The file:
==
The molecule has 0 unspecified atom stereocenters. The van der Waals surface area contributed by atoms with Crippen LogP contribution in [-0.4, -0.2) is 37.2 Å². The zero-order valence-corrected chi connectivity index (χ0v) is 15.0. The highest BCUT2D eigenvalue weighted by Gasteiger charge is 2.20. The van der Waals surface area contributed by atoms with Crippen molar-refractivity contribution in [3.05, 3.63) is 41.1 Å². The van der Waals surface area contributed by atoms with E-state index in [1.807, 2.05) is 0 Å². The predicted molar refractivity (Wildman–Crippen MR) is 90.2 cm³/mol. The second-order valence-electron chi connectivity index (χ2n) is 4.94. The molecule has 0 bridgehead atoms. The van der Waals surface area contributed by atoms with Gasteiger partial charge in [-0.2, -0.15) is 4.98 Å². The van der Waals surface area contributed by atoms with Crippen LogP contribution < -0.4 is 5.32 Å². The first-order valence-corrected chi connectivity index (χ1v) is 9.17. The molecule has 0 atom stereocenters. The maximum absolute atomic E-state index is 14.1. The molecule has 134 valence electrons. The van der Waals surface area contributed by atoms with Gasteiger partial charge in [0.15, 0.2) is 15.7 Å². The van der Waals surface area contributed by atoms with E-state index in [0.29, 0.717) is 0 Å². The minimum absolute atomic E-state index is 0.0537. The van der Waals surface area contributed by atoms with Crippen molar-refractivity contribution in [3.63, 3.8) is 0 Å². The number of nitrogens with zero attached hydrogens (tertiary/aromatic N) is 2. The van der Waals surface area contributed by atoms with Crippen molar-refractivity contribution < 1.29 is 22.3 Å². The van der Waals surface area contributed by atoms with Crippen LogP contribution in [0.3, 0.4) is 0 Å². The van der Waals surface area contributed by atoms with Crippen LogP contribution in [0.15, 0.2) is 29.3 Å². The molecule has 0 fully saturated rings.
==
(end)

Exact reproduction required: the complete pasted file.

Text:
The molecule has 0 unspecified atom stereocenters. The van der Waals surface area contributed by atoms with Crippen LogP contribution in [-0.4, -0.2) is 37.2 Å². The zero-order valence-corrected chi connectivity index (χ0v) is 15.0. The highest BCUT2D eigenvalue weighted by Gasteiger charge is 2.20. The van der Waals surface area contributed by atoms with Crippen molar-refractivity contribution in [3.05, 3.63) is 41.1 Å². The van der Waals surface area contributed by atoms with E-state index in [1.807, 2.05) is 0 Å². The predicted molar refractivity (Wildman–Crippen MR) is 90.2 cm³/mol. The second-order valence-electron chi connectivity index (χ2n) is 4.94. The molecule has 0 bridgehead atoms. The van der Waals surface area contributed by atoms with Gasteiger partial charge in [-0.2, -0.15) is 4.98 Å². The van der Waals surface area contributed by atoms with Crippen LogP contribution < -0.4 is 5.32 Å². The first-order valence-corrected chi connectivity index (χ1v) is 9.17. The molecule has 0 atom stereocenters. The maximum absolute atomic E-state index is 14.1. The molecule has 134 valence electrons. The van der Waals surface area contributed by atoms with Gasteiger partial charge in [0.15, 0.2) is 15.7 Å². The van der Waals surface area contributed by atoms with E-state index in [0.29, 0.717) is 0 Å². The minimum absolute atomic E-state index is 0.0537. The van der Waals surface area contributed by atoms with Crippen molar-refractivity contribution in [3.63, 3.8) is 0 Å². The number of nitrogens with zero attached hydrogens (tertiary/aromatic N) is 2. The van der Waals surface area contributed by atoms with Crippen molar-refractivity contribution < 1.29 is 22.3 Å². The van der Waals surface area contributed by atoms with Crippen LogP contribution in [0.3, 0.4) is 0 Å². The van der Waals surface area contributed by atoms with Crippen LogP contribution in [0.15, 0.2) is 29.3 Å². The molecule has 0 fully saturated rings.